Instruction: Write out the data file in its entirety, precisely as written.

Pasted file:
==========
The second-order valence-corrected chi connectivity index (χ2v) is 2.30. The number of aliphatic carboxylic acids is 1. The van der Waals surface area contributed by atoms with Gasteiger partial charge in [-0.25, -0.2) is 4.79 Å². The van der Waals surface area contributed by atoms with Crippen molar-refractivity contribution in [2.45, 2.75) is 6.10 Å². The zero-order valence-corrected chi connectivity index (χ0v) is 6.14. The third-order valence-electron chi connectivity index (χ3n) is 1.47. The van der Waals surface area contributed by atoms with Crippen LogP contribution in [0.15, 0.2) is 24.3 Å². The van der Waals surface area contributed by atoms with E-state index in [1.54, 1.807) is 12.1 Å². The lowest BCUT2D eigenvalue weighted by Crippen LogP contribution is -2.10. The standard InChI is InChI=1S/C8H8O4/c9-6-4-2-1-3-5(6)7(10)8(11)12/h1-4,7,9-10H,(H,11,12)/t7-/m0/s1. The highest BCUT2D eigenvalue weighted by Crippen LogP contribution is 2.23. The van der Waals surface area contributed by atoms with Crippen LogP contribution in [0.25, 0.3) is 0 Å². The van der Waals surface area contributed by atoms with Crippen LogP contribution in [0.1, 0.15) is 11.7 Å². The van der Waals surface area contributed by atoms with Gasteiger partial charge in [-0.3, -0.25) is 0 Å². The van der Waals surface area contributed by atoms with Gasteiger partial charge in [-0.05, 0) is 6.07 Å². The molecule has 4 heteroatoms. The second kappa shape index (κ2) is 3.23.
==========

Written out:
The second-order valence-corrected chi connectivity index (χ2v) is 2.30. The number of aliphatic carboxylic acids is 1. The van der Waals surface area contributed by atoms with Gasteiger partial charge in [-0.25, -0.2) is 4.79 Å². The van der Waals surface area contributed by atoms with Crippen molar-refractivity contribution in [2.45, 2.75) is 6.10 Å². The zero-order valence-corrected chi connectivity index (χ0v) is 6.14. The third-order valence-electron chi connectivity index (χ3n) is 1.47. The van der Waals surface area contributed by atoms with Crippen LogP contribution in [0.15, 0.2) is 24.3 Å². The van der Waals surface area contributed by atoms with E-state index in [1.54, 1.807) is 12.1 Å². The lowest BCUT2D eigenvalue weighted by Crippen LogP contribution is -2.10. The standard InChI is InChI=1S/C8H8O4/c9-6-4-2-1-3-5(6)7(10)8(11)12/h1-4,7,9-10H,(H,11,12)/t7-/m0/s1. The highest BCUT2D eigenvalue weighted by Crippen LogP contribution is 2.23. The van der Waals surface area contributed by atoms with Crippen LogP contribution in [0.25, 0.3) is 0 Å². The van der Waals surface area contributed by atoms with Crippen LogP contribution in [0.1, 0.15) is 11.7 Å². The van der Waals surface area contributed by atoms with Gasteiger partial charge in [-0.3, -0.25) is 0 Å². The van der Waals surface area contributed by atoms with Gasteiger partial charge in [-0.05, 0) is 6.07 Å². The molecule has 4 heteroatoms. The second kappa shape index (κ2) is 3.23.